Here, for comparison’s sake, are 25 of the league’s top active players (we’re assuming Ray Allen signs with someone) and their rate for “showing up:”
- 97.1%: Kevin Durant (542 of 558)
- 95.5%: Dwight Howard (768 of 804)
- 95.0%: LeBron James (842 of 886)
- 94.0%: Dirk Nowitzki (1,188 of 1,264)
- 93.2%: Tim Duncan (1,254 of 1,346)
- 93.1%: Paul Pierce (1,177 of 1,264)
- 92.4%: Russell Westbrook (440 of 476)
- 91.2%: Kevin Garnett (1,377 of 1,510)
- 91.0%: Ray Allen (1,300 of 1,428)
- 90.8%: Vince Carter (1,148 of 1,264)
- 90.2%: LaMarcus Aldridge (577 of 640)
- 89.5%: Tony Parker (940 of 1,050)
- 89.2%: Carmelo Anthony (790 of 886)
- 87.2%: Kobe Bryant (1,245 of 1,426)
- 86.2%: Pau Gasol (905 of 1,050)
- 85.5%: Chris Paul (617 of 722)
- 85.3%: Steph Curry (336 of 394)
- 85.2%: Steve Nash (1,217 of 1,428)
- 82.1%: Manu Ginobili (795 of 968)
- 81.2%: Dwyane Wade (719 of 886)
- 78.9%: Rajon Rondo (505 of 640)
- 78.2%: Blake Griffin (308 of 394)
- 76.5%: Kevin Love (364 of 476)
- 75.9%: Amar’e Stoudemire (735 of 968)
- 60.7% Derrick Rose (289 of 476)
Durant’s average is going to take a hit as soon as Oklahoma City’s schedule begins without him in two weeks. His sidekick Westbrook will have to pick up slack for the Thunder – and Westbrook’s rate actually might be better than you expected, since his most notable breakdown came in the 2013 postseason.
Rose will be trying to boost a number that, historically, has him well below one of the NBA’s poster guys for bad luck, Grant Hill. Meanwhile, LeBron James, Dirk Nowitzki and Tim Duncan — even if they never reach Stockton’s or Payton’s mad numbers — probably don’t get enough acclaim for enduring the rigors of their work as well as they do.
“I think your mindset has to be right,” Thibodeau said. “They say Duncan never leaves the gym. And when you look at great players, that’s usually when you read about guys who have achieved something great. It’s usually them getting past adversity, then making great effort, and their readiness to accept the challenge.”
Asked whether good fortune or good genetics plays the greater role in good NBA health, Bulls forward Mike Dunleavy said: “Both. There’s also work that goes into it. The more you take care of your body year round, offseason and in-season, it directly affects your health, how many games you’re able to play and how many games you miss. But you can do the best job of that in the world and you can still get hurt.”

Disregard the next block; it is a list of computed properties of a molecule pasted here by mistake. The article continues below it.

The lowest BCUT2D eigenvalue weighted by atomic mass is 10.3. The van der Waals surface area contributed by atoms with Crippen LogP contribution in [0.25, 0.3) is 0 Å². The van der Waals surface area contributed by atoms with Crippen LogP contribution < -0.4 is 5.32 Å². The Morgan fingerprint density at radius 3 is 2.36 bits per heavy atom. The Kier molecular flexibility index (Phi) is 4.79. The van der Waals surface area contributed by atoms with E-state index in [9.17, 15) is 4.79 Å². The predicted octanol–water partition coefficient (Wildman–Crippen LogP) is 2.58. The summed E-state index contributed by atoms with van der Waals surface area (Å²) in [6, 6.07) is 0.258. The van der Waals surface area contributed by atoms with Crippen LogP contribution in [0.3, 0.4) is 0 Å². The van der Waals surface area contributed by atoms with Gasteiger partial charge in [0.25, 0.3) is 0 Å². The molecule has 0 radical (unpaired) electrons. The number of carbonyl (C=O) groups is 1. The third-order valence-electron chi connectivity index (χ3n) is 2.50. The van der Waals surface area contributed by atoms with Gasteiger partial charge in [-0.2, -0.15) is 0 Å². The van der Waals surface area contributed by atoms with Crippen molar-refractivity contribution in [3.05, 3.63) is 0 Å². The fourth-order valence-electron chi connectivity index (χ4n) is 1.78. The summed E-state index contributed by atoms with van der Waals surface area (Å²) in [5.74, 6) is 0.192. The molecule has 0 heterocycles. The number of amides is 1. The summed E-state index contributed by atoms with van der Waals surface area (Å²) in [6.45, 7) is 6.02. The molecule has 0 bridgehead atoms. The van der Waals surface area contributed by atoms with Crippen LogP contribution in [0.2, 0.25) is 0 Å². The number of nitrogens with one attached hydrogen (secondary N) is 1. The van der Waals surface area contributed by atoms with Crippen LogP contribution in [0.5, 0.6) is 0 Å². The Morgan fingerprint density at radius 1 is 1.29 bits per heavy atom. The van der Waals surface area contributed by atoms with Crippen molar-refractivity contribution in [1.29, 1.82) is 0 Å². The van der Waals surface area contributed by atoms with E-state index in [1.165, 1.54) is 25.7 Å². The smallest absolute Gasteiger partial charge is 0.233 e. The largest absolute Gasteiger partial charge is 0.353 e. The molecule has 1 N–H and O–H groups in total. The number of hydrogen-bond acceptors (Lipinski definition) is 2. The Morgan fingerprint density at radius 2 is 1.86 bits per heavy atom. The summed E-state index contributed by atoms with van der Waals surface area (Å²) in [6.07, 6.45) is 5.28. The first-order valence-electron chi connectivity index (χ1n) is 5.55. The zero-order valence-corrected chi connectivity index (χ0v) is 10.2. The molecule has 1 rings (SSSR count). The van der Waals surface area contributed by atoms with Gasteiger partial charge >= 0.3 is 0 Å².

Nuggets coach Brian Shaw subscribes to the AAU-crazed, overuse theory and won’t let his kids play just one sport all year long because of that. He and his team are back after a 2013-14 season beset by injuries (Danilo Gallinari, JaVale McGee, Nate Robinson and others).
Shaw sees more attention focused on injury prevention and body maintenance, even if that gets circumvented by one awkward move or fluke moment. An NBA point guard for 14 seasons, Shaw said: “Before we kind of just did some jumping jacks, went down and touched your toes a few times, and went out and played. Now there’s a 15- or 20-minute period every day where the strength and conditioning coach activates the players’ muscles and warms them up.
“It takes some discipline to do those things that are monotonous to warm yourself up properly and cool yourself down after a practice, to ice and do all the things that are necessary for you to come back the next day.”
Thibodeau talked of two competing “schools of thought” for coping physically in the NBA. One loads up players with minutes and practices almost like weighting a baseball bat in the on-deck circle, so they’re in peak condition for what the schedules throws at them. The other preaches rest, recuperation and easing through the preseason and even the regular season to be as healthy as possible for the playoffs.
It’s no secret which school Thibodeau graduated from.
“The only way you can guarantee a guy not getting hurt is, don’t play him,” the Bulls coach said. “Don’t practice him, don’t play him. Don’t play him in the preseason, don’t play him in the regular season. Just don’t play him and he won’t get hurt.”